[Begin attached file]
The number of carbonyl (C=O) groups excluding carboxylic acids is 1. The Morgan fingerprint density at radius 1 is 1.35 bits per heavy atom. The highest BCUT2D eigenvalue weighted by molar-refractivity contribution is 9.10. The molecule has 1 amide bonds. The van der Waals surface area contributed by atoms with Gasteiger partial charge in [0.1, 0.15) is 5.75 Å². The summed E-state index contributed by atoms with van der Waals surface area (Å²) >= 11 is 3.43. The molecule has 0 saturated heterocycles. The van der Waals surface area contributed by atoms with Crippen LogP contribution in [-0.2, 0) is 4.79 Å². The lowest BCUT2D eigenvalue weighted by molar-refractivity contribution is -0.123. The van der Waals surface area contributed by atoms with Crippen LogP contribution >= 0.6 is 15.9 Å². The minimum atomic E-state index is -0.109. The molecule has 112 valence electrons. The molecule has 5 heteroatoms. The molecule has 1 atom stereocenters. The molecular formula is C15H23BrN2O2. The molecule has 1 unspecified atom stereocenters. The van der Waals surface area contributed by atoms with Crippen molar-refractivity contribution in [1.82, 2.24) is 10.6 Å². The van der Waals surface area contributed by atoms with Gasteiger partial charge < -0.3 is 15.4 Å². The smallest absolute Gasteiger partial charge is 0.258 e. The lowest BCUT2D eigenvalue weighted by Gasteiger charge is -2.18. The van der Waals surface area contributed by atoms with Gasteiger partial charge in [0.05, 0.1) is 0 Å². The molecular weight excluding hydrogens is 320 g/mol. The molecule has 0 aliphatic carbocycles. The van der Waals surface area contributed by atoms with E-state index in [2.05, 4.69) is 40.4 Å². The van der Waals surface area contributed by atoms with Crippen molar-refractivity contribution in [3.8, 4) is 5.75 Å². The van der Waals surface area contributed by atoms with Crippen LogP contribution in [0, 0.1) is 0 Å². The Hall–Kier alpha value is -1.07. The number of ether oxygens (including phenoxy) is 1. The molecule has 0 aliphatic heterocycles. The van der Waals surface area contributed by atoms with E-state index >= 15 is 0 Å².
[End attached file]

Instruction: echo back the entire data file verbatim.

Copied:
The number of carbonyl (C=O) groups excluding carboxylic acids is 1. The Morgan fingerprint density at radius 1 is 1.35 bits per heavy atom. The highest BCUT2D eigenvalue weighted by molar-refractivity contribution is 9.10. The molecule has 1 amide bonds. The van der Waals surface area contributed by atoms with Gasteiger partial charge in [0.1, 0.15) is 5.75 Å². The summed E-state index contributed by atoms with van der Waals surface area (Å²) >= 11 is 3.43. The molecule has 0 saturated heterocycles. The van der Waals surface area contributed by atoms with Crippen LogP contribution in [-0.2, 0) is 4.79 Å². The lowest BCUT2D eigenvalue weighted by molar-refractivity contribution is -0.123. The van der Waals surface area contributed by atoms with Crippen LogP contribution >= 0.6 is 15.9 Å². The minimum atomic E-state index is -0.109. The molecule has 112 valence electrons. The molecule has 5 heteroatoms. The molecule has 1 atom stereocenters. The molecular formula is C15H23BrN2O2. The molecule has 1 unspecified atom stereocenters. The van der Waals surface area contributed by atoms with Crippen molar-refractivity contribution in [1.82, 2.24) is 10.6 Å². The van der Waals surface area contributed by atoms with Gasteiger partial charge < -0.3 is 15.4 Å². The smallest absolute Gasteiger partial charge is 0.258 e. The lowest BCUT2D eigenvalue weighted by Gasteiger charge is -2.18. The van der Waals surface area contributed by atoms with Gasteiger partial charge in [0.05, 0.1) is 0 Å². The molecular weight excluding hydrogens is 320 g/mol. The molecule has 0 aliphatic carbocycles. The van der Waals surface area contributed by atoms with E-state index in [2.05, 4.69) is 40.4 Å². The van der Waals surface area contributed by atoms with Crippen molar-refractivity contribution in [3.8, 4) is 5.75 Å². The van der Waals surface area contributed by atoms with Crippen LogP contribution in [0, 0.1) is 0 Å². The Hall–Kier alpha value is -1.07. The number of ether oxygens (including phenoxy) is 1. The molecule has 0 aliphatic heterocycles. The van der Waals surface area contributed by atoms with E-state index >= 15 is 0 Å².